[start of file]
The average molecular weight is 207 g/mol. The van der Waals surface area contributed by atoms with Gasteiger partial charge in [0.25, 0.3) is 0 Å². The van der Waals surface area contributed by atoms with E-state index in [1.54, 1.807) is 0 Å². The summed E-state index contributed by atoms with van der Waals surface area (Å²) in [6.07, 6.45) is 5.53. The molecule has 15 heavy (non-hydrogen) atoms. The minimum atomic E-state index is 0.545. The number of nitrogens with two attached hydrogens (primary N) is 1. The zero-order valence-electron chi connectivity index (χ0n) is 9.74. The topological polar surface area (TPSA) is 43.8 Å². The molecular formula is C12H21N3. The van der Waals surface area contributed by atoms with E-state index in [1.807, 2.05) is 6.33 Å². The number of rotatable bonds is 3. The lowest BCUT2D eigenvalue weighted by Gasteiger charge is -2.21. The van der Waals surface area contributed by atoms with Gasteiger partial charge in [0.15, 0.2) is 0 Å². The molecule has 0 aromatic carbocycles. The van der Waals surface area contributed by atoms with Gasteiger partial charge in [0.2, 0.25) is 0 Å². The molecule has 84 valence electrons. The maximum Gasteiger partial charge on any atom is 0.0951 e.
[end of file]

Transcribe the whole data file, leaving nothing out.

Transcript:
The average molecular weight is 207 g/mol. The van der Waals surface area contributed by atoms with Gasteiger partial charge in [0.25, 0.3) is 0 Å². The van der Waals surface area contributed by atoms with E-state index in [1.54, 1.807) is 0 Å². The summed E-state index contributed by atoms with van der Waals surface area (Å²) in [6.07, 6.45) is 5.53. The molecule has 15 heavy (non-hydrogen) atoms. The minimum atomic E-state index is 0.545. The number of nitrogens with two attached hydrogens (primary N) is 1. The zero-order valence-electron chi connectivity index (χ0n) is 9.74. The topological polar surface area (TPSA) is 43.8 Å². The molecular formula is C12H21N3. The van der Waals surface area contributed by atoms with E-state index in [1.807, 2.05) is 6.33 Å². The number of rotatable bonds is 3. The lowest BCUT2D eigenvalue weighted by Gasteiger charge is -2.21. The van der Waals surface area contributed by atoms with Gasteiger partial charge in [0.15, 0.2) is 0 Å². The molecule has 0 aromatic carbocycles. The van der Waals surface area contributed by atoms with Gasteiger partial charge in [0.2, 0.25) is 0 Å². The molecule has 84 valence electrons. The maximum Gasteiger partial charge on any atom is 0.0951 e.